The only connection between ski and boot is the binding. This connection system has reached a superior technological level over the years, which tries to guarantee a maximum of safety in case of a fall. Apart from connecting ski and boot, this is the main goal of a ski binding: to prevent injuries.
When skis were still made of wood, the ski and shoe were mutually connected by iron braces and leather straps. Skiers would have a high risk of getting injured when they would fall, because the skis would not let go. Particulary knees and ankles suffered a lot. Nowadays safety bindings cause the boot to disconnect from the ski when it undergoes a certain push force, such as the sideways push of the boot which indicates too much torsion of the leg.
Bindings consist of two main parts. The tip is the forward part of the binding, in which the boot should be snapped first. Modern tips contain a mechanism to adjust the binding to the weight of the skier. The heel is the back side of the binding, which is often provided with a lever which can release or fix the boot. Most of the time both parts are connected by a metal or synthetic interface, which is usually screwed onto the ski. Very modern bindings without interface do exist (so you have two seperate parts then) - freestyle skiers use air pads instead to absorb the shock from landing airs. Flexible interfaces, that shorten and elongate as the ski flexes, can also be found. Most common skiers on the other hand do not want too flexible interfaces. The binding should transfer the movement of the skier's boot to the ski in order to make 'natural' turns and moves. Excessive elastic distortion is particularly unwanted by experienced skiers.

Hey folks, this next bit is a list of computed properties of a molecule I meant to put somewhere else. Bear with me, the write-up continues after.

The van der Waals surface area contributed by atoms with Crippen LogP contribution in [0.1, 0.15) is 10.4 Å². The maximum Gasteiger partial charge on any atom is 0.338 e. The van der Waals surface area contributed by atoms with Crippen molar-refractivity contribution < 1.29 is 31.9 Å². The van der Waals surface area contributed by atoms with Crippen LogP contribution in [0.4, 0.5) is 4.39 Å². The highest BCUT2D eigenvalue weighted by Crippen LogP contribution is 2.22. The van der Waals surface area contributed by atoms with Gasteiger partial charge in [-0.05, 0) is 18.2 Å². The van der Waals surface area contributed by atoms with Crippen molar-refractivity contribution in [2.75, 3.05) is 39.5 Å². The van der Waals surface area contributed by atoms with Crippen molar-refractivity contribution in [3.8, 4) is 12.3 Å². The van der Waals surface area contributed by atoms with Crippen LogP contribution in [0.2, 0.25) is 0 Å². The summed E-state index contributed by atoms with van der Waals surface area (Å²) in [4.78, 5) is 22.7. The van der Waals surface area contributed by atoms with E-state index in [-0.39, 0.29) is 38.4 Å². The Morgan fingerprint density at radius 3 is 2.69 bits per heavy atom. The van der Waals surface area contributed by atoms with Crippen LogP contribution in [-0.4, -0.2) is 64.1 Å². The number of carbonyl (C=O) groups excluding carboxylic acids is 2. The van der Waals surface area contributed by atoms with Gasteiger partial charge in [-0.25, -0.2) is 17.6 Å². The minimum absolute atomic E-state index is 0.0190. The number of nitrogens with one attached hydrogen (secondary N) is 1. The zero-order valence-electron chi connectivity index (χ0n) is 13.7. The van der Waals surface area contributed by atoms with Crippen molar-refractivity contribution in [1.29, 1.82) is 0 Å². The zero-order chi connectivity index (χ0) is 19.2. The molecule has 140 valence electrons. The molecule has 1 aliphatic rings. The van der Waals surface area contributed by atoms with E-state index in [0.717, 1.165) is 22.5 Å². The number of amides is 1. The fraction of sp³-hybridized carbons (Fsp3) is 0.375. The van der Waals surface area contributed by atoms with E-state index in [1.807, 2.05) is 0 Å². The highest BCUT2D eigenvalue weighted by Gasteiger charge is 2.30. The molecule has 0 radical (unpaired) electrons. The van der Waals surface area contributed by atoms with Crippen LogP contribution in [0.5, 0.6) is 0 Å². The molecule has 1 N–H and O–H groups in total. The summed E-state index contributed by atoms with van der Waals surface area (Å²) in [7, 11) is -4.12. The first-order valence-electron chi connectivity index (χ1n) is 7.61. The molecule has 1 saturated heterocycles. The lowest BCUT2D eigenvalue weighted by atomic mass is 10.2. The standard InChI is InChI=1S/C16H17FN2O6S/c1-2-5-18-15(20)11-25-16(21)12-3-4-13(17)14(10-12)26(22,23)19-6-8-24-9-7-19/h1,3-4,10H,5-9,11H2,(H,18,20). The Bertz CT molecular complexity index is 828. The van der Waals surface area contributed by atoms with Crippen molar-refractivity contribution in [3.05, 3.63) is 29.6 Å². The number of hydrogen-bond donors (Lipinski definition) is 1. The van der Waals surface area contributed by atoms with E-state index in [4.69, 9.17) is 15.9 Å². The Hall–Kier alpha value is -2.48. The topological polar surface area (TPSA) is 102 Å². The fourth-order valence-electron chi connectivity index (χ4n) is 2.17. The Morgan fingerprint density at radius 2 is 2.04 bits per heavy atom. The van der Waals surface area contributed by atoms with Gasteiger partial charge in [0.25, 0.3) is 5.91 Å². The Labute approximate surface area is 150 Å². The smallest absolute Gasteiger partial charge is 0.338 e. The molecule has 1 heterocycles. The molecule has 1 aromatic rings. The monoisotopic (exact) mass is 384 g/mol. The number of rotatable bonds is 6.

Bindings in the strict sense of the word pretty much only apply to alpine skiing. Free heel bindings exist for telemark and cross country skiers (who are otherwise fixed to the skis entirely). They need to be able to raise the heel with the ski staying in a horizontal position.
Many main ski brands also have a collection of ski bindings, such as Rossignol, Salomon, Marker, Tyrolia, Fritscha, Silvretta.
Thanks to SharQ for his remarks